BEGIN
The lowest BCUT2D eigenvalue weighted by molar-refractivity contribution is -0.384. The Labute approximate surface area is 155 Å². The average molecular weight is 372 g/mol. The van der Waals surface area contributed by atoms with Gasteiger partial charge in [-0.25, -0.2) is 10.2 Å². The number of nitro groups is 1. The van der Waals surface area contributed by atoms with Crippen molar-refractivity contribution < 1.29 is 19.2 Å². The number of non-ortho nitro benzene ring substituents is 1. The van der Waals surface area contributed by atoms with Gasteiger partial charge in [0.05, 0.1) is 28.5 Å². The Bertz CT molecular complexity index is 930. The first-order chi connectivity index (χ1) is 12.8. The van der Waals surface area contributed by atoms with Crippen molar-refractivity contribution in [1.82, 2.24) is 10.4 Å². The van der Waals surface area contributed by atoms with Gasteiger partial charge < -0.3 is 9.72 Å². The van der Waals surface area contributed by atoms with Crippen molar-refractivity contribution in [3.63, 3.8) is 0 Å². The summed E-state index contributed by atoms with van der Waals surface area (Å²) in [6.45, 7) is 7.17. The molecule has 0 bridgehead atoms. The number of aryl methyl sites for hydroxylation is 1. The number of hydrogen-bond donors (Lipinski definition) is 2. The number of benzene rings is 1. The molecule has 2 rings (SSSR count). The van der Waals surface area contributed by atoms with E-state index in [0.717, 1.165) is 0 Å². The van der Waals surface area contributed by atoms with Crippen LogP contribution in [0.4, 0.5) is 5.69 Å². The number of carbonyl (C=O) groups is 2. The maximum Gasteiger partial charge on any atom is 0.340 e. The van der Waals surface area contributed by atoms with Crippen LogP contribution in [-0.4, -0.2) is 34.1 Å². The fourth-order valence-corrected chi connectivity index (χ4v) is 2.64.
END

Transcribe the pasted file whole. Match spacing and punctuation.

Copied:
The lowest BCUT2D eigenvalue weighted by molar-refractivity contribution is -0.384. The Labute approximate surface area is 155 Å². The average molecular weight is 372 g/mol. The van der Waals surface area contributed by atoms with Gasteiger partial charge in [-0.25, -0.2) is 10.2 Å². The number of nitro groups is 1. The van der Waals surface area contributed by atoms with Crippen molar-refractivity contribution < 1.29 is 19.2 Å². The number of non-ortho nitro benzene ring substituents is 1. The van der Waals surface area contributed by atoms with Gasteiger partial charge in [0.05, 0.1) is 28.5 Å². The Bertz CT molecular complexity index is 930. The first-order chi connectivity index (χ1) is 12.8. The van der Waals surface area contributed by atoms with Crippen molar-refractivity contribution in [1.82, 2.24) is 10.4 Å². The van der Waals surface area contributed by atoms with Gasteiger partial charge < -0.3 is 9.72 Å². The van der Waals surface area contributed by atoms with Crippen molar-refractivity contribution in [3.63, 3.8) is 0 Å². The summed E-state index contributed by atoms with van der Waals surface area (Å²) in [6.45, 7) is 7.17. The molecule has 0 bridgehead atoms. The number of aryl methyl sites for hydroxylation is 1. The number of hydrogen-bond donors (Lipinski definition) is 2. The number of benzene rings is 1. The molecule has 2 rings (SSSR count). The van der Waals surface area contributed by atoms with E-state index in [0.717, 1.165) is 0 Å². The van der Waals surface area contributed by atoms with Crippen LogP contribution in [0.4, 0.5) is 5.69 Å². The number of carbonyl (C=O) groups is 2. The maximum Gasteiger partial charge on any atom is 0.340 e. The van der Waals surface area contributed by atoms with Crippen LogP contribution in [-0.4, -0.2) is 34.1 Å². The fourth-order valence-corrected chi connectivity index (χ4v) is 2.64.